A collection of national news outlets have taken an interest in Republican Gov. Bobby Jindal's relationship with trial lawyers, according to a report today in PoliticalDesk.com.
The article comes as state legislators are fiercely debating "legacy lawsuits," an issue which pits landowners – or the trial bar - against the oil and gas industry over how cleanup of environmental damage from drilling years ago should be handled.
Jindal was criticized last week by U.S. Senator David Vitter over what he called Jindal's lack of leadership in the legacy lawsuit debate.
Vitter said Jindal has been supportive of trial lawyers who represent landowners.
Critics of the trial bar say plaintiffs' lawyers try to game the system and extract inflated settlements from defendant companies.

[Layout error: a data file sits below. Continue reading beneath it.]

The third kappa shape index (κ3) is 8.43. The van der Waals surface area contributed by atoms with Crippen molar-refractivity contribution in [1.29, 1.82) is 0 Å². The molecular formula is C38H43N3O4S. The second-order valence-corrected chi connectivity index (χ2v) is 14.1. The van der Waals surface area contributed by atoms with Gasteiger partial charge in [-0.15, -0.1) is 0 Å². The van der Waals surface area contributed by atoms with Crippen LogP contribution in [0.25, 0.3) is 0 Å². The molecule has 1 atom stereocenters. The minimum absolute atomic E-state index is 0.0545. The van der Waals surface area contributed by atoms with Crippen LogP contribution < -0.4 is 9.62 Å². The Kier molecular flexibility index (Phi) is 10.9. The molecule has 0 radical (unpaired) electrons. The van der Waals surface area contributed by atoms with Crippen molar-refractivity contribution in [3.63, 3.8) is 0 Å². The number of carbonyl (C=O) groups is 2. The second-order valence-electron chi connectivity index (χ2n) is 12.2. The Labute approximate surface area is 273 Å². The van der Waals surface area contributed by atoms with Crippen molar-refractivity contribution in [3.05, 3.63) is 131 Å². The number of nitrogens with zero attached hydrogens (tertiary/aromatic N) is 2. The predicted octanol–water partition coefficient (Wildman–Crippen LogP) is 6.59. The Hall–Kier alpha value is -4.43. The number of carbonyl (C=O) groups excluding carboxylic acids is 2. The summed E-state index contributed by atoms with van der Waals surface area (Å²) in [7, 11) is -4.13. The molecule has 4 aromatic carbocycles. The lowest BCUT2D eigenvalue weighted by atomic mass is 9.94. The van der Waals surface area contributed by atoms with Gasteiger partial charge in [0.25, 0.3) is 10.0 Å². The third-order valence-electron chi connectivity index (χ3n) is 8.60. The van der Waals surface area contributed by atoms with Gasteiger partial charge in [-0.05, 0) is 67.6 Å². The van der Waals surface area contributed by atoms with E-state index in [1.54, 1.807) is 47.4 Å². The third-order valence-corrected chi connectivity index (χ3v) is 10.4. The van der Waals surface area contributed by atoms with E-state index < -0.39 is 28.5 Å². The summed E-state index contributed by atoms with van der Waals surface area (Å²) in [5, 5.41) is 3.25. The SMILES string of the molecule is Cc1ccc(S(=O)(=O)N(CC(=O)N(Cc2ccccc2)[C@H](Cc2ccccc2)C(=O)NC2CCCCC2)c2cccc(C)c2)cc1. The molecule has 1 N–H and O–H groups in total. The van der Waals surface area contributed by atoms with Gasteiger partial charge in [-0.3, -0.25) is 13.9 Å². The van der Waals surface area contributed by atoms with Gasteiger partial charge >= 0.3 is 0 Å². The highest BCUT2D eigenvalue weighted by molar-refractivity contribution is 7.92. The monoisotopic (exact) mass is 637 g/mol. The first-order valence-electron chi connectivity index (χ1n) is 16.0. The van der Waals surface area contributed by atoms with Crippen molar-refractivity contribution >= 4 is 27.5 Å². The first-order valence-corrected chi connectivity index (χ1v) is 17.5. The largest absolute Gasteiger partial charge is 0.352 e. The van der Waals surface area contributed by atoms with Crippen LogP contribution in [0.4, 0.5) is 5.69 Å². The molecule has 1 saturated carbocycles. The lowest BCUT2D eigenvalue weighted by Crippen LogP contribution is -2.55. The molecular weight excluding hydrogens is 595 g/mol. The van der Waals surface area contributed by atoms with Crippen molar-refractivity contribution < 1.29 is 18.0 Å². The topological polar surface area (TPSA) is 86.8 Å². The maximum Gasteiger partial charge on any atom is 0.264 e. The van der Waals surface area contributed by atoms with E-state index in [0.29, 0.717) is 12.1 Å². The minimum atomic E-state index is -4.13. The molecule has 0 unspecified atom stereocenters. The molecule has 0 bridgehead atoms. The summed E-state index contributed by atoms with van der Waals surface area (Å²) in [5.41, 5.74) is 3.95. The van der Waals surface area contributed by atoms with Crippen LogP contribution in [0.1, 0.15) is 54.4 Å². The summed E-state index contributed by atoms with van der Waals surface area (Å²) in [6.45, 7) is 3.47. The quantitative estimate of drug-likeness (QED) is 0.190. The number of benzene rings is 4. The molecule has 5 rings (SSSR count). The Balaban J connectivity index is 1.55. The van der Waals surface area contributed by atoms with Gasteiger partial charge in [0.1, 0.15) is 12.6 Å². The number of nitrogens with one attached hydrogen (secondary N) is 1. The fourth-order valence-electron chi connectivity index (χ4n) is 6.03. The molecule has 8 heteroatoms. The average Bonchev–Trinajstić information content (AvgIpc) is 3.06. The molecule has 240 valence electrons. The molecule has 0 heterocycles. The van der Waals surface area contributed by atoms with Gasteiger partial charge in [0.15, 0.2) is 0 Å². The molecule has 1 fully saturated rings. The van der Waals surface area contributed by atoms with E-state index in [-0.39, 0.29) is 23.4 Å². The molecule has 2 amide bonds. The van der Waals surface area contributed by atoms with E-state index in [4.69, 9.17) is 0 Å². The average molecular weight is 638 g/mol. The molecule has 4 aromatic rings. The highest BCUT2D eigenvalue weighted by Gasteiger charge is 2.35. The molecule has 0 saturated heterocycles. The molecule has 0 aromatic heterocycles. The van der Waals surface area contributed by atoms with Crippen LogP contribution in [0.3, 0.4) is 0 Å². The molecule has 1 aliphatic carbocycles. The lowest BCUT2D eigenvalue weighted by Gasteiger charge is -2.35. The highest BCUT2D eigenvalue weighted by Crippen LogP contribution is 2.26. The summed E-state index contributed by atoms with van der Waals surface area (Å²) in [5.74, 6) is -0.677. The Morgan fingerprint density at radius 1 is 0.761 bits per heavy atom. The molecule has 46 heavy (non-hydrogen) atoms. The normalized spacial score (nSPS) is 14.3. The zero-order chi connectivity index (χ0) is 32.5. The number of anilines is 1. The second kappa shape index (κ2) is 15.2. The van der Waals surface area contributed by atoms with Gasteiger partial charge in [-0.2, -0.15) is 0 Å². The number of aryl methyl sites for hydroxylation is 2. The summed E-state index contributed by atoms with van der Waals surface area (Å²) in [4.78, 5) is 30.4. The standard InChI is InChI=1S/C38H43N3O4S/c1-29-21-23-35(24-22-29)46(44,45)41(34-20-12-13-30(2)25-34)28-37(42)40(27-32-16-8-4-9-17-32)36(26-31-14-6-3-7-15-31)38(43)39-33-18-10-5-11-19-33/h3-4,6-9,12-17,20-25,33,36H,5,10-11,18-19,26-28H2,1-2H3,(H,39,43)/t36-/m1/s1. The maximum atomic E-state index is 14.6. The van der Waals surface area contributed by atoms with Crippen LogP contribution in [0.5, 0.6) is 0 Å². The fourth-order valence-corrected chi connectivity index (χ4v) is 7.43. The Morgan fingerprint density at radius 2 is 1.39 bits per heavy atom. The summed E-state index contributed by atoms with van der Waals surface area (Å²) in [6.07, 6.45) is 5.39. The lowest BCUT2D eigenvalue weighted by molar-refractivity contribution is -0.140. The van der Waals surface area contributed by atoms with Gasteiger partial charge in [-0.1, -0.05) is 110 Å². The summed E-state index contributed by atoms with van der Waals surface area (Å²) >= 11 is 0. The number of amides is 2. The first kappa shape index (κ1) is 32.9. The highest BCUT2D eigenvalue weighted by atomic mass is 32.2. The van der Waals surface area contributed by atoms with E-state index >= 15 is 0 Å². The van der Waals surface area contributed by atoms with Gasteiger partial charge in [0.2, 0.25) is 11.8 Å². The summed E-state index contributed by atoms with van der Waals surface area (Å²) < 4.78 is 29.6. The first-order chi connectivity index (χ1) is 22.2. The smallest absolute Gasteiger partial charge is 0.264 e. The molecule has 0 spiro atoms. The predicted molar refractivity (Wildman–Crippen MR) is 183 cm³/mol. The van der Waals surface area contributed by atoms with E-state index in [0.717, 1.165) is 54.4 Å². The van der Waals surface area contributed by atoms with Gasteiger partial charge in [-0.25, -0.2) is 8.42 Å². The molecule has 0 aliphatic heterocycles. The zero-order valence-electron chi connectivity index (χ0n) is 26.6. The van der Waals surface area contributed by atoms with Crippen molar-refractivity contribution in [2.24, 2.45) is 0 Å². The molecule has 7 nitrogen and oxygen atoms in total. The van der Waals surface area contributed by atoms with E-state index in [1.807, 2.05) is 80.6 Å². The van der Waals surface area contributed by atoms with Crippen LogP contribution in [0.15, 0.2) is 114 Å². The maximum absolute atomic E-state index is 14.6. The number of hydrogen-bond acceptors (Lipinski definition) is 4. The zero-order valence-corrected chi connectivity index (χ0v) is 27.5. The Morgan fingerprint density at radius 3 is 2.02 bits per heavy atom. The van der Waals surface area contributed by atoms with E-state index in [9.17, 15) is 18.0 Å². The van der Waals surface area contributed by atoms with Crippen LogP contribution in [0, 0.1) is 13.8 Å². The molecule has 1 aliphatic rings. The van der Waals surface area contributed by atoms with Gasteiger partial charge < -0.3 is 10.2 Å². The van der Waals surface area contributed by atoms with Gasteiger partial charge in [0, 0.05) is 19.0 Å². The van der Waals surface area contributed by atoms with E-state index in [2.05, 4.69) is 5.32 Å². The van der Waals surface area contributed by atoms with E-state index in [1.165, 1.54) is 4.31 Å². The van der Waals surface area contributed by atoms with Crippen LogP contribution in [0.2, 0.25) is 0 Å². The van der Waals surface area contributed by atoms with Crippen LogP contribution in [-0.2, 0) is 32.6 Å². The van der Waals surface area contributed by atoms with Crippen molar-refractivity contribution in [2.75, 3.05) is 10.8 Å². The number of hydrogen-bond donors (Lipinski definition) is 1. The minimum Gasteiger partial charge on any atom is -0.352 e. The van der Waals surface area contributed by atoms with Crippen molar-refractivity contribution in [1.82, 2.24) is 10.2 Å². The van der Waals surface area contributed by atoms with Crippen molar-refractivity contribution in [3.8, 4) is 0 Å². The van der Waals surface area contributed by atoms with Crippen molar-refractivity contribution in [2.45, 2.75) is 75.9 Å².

A reform measure that cleared a House committee this week would resolve one of the energy industry's complaints that anyone who owns land that was formerly used for drilling, whether polluted or not, could benefit from filing a lawsuit without having to prove damages.
The PoliticalDesk report notes The Politico's reporting of a $5,000 per couple fundraiser Jindal "pulled off" last year with American Association of Justice Vice President Burton LeBlanc.
LeBlanc - a shareholder in the Dallas firm Baron & Budd – was hired by Jindal last year as special counsel on behalf of the state in the BP oil spill litigation.
The PoliticalDesk also cites a Forbes magazine article that questioned Jindal's hiring of Baron & Budd for the BP case.
"While most Republicans are known for their hands-off approach to relationships with trial lawyers, Gov. Bobby Jindal has managed to develop close ties with the bunch without upsetting his base," the PoliticalDesk story states.
The article lists trial lawyer contributions to Jindal from 2008 through 2011 that total nearly $300,000.